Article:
Discipline and motivation make difference for self-regulated learning

José Aloyseo Bzuneck, Senior Professor at Londrina State University Londrina (UEL), Londrina, Paraná, Brazil.

Image: Licenciado Pixabay

In the article “University students profiles of self-regulated learning and motivation” published in the journal Estudos de Psicologia (Campinas, vol. 37), a Likert-type questionnaire, designated to assess learning strategies, mastery achievement goals, extrinsic goals, procrastination, and discipline valuation, was applied to a sample of 212 university freshmen  students. Researchers at Londrina State University, following Zimmerman’s (2013) framework of self-regulated learning, found in these college freshmen students four different self-regulated learning clusters, or homogenous groups, distinguished by their engagement and application of learning strategies. The evaluation of learning strategies followed the microanalytical approach (BENBENUTTY, 2011), whereby the strategies had as reference the task of producing a Philosophy text, with specific compliance requirements. A cluster as “highly regulated” students was identified, given the significantly higher means in all evaluated learning strategies, compared to the other three groups. Students in another cluster revealed an opposite pattern, labeled as “low regulation”. Mixed scores in every strategy characterized the other two clusters. In each student and in each group, this person-centered methodology disclosed both strengths and weaknesses.

In an actual learning activity, motivational thoughts, such as achievement goal orientation, are necessary. In the present study authors found that all students, without significant differences among the four clusters, revealed a moderate level of orientation towards extrinsic goals, such as receiving good grades or recognition from the teacher. However, only “highly regulated” students exhibited significantly higher scores for the mastery goal. Students with this orientation try to develop their competence and to master the contents related to the task completion. The best quality of this motivational orientation is well documented in the literature (SENKO; HULLEMAN, 2013), whereby it has been linked to psychological outcomes such as preference for challenging tasks, persistence in the face of difficulty and deep learning strategies.

Thus, the present study adds to field of educational psychology because it illuminates relationships of self-regulated learning student’s clusters with qualitative differences in motivation. In other words, the level of students’ qualitative motivation for performing a specific task can explain some of the variance in self-regulated learning.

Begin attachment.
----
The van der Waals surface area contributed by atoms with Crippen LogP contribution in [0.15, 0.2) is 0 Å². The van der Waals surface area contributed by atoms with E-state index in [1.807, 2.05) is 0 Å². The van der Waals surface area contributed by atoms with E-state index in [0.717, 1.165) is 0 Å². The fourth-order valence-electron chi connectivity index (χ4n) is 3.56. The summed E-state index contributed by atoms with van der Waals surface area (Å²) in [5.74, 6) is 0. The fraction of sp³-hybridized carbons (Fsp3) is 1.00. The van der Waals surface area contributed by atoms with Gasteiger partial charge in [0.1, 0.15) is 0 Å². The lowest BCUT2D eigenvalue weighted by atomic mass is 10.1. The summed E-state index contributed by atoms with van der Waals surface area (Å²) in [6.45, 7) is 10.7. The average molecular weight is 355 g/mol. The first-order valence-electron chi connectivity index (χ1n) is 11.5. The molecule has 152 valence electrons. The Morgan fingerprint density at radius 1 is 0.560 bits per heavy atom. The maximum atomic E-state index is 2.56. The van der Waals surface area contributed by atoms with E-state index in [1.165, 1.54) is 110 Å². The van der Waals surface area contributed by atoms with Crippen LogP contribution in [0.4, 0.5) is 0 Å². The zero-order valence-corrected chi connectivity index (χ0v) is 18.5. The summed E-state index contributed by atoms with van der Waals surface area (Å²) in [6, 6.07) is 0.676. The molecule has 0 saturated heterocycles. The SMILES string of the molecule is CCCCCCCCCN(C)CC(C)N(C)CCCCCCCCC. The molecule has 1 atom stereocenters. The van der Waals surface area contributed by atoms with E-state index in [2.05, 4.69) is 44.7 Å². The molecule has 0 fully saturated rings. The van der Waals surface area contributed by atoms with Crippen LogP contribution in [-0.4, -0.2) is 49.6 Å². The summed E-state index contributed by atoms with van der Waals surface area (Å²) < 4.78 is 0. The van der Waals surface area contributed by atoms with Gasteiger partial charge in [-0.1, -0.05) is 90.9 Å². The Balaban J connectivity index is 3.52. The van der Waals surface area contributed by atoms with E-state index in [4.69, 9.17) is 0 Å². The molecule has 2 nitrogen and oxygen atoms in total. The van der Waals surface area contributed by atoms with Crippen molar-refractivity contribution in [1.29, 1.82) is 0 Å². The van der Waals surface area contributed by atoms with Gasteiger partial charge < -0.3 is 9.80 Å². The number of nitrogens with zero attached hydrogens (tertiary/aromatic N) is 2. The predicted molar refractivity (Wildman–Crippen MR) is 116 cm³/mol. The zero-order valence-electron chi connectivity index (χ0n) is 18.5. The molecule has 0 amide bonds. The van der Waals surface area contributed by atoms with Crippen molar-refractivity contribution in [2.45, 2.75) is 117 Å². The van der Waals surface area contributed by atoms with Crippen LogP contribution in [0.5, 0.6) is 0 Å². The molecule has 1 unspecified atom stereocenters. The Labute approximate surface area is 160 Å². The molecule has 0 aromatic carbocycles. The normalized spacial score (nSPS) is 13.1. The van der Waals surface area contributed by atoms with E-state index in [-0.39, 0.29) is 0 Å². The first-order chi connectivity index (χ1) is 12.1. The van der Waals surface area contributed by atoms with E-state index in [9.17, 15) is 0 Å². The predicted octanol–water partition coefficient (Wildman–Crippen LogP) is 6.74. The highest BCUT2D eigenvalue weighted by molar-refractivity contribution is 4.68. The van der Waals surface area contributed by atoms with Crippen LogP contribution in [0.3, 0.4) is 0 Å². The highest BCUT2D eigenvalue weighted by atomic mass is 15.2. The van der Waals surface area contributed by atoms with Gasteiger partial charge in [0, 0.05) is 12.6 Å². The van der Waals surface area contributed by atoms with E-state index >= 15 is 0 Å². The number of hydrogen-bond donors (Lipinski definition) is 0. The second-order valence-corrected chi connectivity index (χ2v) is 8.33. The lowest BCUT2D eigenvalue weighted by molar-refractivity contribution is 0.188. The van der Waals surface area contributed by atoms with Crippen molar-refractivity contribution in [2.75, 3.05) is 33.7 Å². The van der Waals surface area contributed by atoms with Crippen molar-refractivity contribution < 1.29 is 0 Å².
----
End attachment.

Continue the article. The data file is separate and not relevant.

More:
Since self-regulation and motivation are of general importance for college students’ learning, authors have called for educational training programs for beginning students in study skills, linked to efforts for the development and maintenance of motivational orientation towards achievement mastery goal. Finally, future investigations on other specific learning activities were proposed.

See below the vídeo in which Professor Bzuneck shows more details from the present study.


BEMBENUTTY, H. New directions for self-regulation of learning in postsecondary education. New Directions for Teaching and Learning [online]. 2011, no. 126, pp. 117-124, e-ISSN: 1536-0768 [viewed 8 April 2020]. DOI: 10.1002/tl.450. Avaliable from: https://onlinelibrary.wiley.com/doi/abs/10.1002/tl.450

SENKO, C. and HULLEMAN, C.S. The role of goal attainment expectancies in achievement goal pursuit. Journal of Educational Psychology [online]. 2013, vol. 105, no. 2, pp. 504-521, e-ISSN: 1939-2176 [viewed 8 April 2020]. DOI: 10.1037/a0031136. Avaliable from: https://psycnet.apa.org/record/2013-05299-001

ZIMMERMAN, B.J. From cognitive modeling to self-regulation: a social cognitive career path. Educational Psychologist, 2013, vol. 48, no. 3, pp. 135-147, e-ISSN: 1532-6985 [viewed 8 April 2020]. DOI: 10.1080/00461520.2013.794676. Avaliable from: https://psycnet.apa.org/record/2013-25567-001

To read the article, access

MERETT, F. N., et. al. University students profiles of self-regulated learning and motivation. Estud. psicol. (Campinas) [online]. 2020, vol. 37, e180126, ISSN 0103-166X [viewed 27 April 2020]. DOI: 10.1590/1982-0275202037e180126. Available from: http://ref.scielo.org/c9w8qx

External links

Estudos de Psicologia (Campinas) – ESTPSI: www.scielo.br/estpsi


About José Aloyseo Bzuneck

PhD in School Psychology and Human Development from the University of São Paulo (1980). Post-Doctorate in Education, from the UNICAMP (2012). Currently is senior professor at Londrina State University Londrina (UEL), in Brazil.  He has been investigating the relationship between self-regulated learning strategies and motivational constructs, using achievement goal theory and self-determination theory.
E-mail: bzuneck@sercomtel.com.br
Lattes: http://lattes.cnpq.br/2005887658677506
Facebook: José Aloyseo Bzuneck


Como citar este post [ISO 690/2010]:

BZUNECK, J. A. Discipline and motivation make difference for self-regulated learning [online]. SciELO in Perspective: Humanities, 2020 [viewed ]. Available from: https://humanas.blog.scielo.org/en/2020/05/06/discipline-and-motivation-make-difference-for-self-regulated-learning/


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